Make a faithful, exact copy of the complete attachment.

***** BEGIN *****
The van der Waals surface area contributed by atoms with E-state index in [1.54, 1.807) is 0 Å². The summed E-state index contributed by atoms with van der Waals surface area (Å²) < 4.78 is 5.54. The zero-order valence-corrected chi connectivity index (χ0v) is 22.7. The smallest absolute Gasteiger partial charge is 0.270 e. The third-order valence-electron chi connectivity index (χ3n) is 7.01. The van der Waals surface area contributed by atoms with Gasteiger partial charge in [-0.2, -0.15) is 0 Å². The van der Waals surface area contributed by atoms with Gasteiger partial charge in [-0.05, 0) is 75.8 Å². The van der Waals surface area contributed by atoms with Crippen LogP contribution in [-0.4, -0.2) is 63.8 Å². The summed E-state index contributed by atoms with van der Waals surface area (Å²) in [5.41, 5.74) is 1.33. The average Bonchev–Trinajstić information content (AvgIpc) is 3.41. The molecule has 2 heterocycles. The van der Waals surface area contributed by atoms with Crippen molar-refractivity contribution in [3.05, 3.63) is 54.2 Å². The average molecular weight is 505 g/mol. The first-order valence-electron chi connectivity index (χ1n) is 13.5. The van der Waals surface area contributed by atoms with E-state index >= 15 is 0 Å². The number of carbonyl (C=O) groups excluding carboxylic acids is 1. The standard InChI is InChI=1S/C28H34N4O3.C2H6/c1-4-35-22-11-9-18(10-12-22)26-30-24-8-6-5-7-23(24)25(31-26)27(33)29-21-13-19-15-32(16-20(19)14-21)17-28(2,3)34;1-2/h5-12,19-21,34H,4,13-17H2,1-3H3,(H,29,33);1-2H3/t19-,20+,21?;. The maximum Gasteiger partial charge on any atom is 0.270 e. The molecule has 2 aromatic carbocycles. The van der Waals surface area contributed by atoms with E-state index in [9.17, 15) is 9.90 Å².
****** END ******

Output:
The van der Waals surface area contributed by atoms with E-state index in [1.54, 1.807) is 0 Å². The summed E-state index contributed by atoms with van der Waals surface area (Å²) < 4.78 is 5.54. The zero-order valence-corrected chi connectivity index (χ0v) is 22.7. The smallest absolute Gasteiger partial charge is 0.270 e. The third-order valence-electron chi connectivity index (χ3n) is 7.01. The van der Waals surface area contributed by atoms with Gasteiger partial charge in [-0.2, -0.15) is 0 Å². The van der Waals surface area contributed by atoms with Gasteiger partial charge in [-0.05, 0) is 75.8 Å². The van der Waals surface area contributed by atoms with Crippen LogP contribution in [-0.4, -0.2) is 63.8 Å². The summed E-state index contributed by atoms with van der Waals surface area (Å²) in [5.41, 5.74) is 1.33. The average Bonchev–Trinajstić information content (AvgIpc) is 3.41. The molecule has 2 heterocycles. The van der Waals surface area contributed by atoms with Crippen molar-refractivity contribution in [3.05, 3.63) is 54.2 Å². The average molecular weight is 505 g/mol. The first-order valence-electron chi connectivity index (χ1n) is 13.5. The van der Waals surface area contributed by atoms with E-state index >= 15 is 0 Å². The number of carbonyl (C=O) groups excluding carboxylic acids is 1. The standard InChI is InChI=1S/C28H34N4O3.C2H6/c1-4-35-22-11-9-18(10-12-22)26-30-24-8-6-5-7-23(24)25(31-26)27(33)29-21-13-19-15-32(16-20(19)14-21)17-28(2,3)34;1-2/h5-12,19-21,34H,4,13-17H2,1-3H3,(H,29,33);1-2H3/t19-,20+,21?;. The maximum Gasteiger partial charge on any atom is 0.270 e. The molecule has 2 aromatic carbocycles. The van der Waals surface area contributed by atoms with E-state index in [9.17, 15) is 9.90 Å².